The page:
Guwahati: In a demonetised age where cashless transactions are being projected as the country’s stepping stones to a brighter future, the Jonbeel Mela – arguably India’s only fair that works on the barter system – comes as a veritable blast from the past; to be specific, the 15th century.
The three-day fair, kicked off from Thursday, is organised by the Tiwa Community at Dayang Belguri in Morigaon district for over five centuries. It witnesses the exchange of goods between tribes from the hills and plains of Assam as well as Meghalaya.
Besides trade, Jonbeel Mela is also known for promoting friendship and harmony among tribes in the region. The bonhomie only grows as tribal families stay on for two days at the venue of the fair, a paddy field.
Community fishing at the nearby Jonbeel (the wetland after which the fair has been named), cockfight, cultural shows, community feasts and token collection of taxes by Gova Roja and his courtiers are other highlights of the fair.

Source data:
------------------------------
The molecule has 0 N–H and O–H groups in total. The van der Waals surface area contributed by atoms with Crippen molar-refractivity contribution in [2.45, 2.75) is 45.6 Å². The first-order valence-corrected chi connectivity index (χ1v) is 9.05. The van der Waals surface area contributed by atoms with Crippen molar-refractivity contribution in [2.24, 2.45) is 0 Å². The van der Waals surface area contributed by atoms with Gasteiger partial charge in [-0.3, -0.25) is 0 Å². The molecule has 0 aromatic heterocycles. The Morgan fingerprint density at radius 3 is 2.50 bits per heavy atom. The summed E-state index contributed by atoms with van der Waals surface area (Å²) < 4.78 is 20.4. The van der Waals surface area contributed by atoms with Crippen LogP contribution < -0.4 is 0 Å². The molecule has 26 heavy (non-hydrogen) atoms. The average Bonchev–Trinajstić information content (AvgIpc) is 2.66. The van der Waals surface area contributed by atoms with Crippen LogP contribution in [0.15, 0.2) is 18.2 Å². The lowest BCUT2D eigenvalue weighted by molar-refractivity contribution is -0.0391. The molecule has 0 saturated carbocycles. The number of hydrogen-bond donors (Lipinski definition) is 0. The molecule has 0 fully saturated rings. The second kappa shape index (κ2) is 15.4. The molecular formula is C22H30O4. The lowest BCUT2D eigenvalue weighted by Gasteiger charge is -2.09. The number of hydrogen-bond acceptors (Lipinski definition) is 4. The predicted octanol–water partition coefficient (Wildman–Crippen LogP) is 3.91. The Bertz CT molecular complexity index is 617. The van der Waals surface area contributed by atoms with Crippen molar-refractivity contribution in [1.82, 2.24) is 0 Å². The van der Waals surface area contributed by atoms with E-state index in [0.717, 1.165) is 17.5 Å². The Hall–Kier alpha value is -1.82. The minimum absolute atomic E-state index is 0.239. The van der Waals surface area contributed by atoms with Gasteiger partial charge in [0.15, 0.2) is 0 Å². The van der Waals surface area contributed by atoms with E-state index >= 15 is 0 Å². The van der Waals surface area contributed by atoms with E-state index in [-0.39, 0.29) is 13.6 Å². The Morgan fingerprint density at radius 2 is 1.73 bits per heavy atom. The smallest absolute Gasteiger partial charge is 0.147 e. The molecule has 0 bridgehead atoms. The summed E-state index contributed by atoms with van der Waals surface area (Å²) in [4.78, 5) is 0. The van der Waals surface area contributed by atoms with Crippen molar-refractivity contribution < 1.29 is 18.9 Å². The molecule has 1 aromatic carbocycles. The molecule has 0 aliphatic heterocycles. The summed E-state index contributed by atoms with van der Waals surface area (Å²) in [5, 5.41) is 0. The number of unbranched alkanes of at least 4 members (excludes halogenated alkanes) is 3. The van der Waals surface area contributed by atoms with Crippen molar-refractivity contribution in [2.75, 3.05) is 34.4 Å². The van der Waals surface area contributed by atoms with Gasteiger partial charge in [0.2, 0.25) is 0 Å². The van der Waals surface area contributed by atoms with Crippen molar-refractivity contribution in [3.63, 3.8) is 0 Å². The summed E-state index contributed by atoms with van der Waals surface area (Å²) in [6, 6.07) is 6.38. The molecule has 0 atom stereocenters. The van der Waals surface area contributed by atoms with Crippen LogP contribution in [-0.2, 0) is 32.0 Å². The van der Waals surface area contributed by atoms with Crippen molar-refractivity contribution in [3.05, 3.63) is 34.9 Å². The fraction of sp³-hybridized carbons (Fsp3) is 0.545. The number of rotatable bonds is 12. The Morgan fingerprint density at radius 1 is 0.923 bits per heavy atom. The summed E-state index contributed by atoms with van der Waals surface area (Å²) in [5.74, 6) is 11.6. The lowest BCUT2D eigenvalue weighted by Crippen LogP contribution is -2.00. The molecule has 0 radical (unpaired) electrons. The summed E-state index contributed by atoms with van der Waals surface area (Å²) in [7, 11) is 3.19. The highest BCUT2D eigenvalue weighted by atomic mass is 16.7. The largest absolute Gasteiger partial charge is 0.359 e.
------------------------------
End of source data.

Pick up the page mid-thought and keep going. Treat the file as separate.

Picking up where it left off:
Organised under the patronage of the Gobha kingdom, the Gobha King oversees the arrangements for the fair and conducts a “durbar” at the end of the event. This is where he meets and interacts with the people from the fair and tries to understand their issues.
The Mela will be attended by 18 traditional Tiwa kings. Assam chief minister Sarbananda Sonowal is likely to attend the event on the concluding day on January 23 and will distribute the Rajbhatta to the 18 traditional Rajas.
The open fair and cultural functions will not be held this year due to COVID-19 pandemic.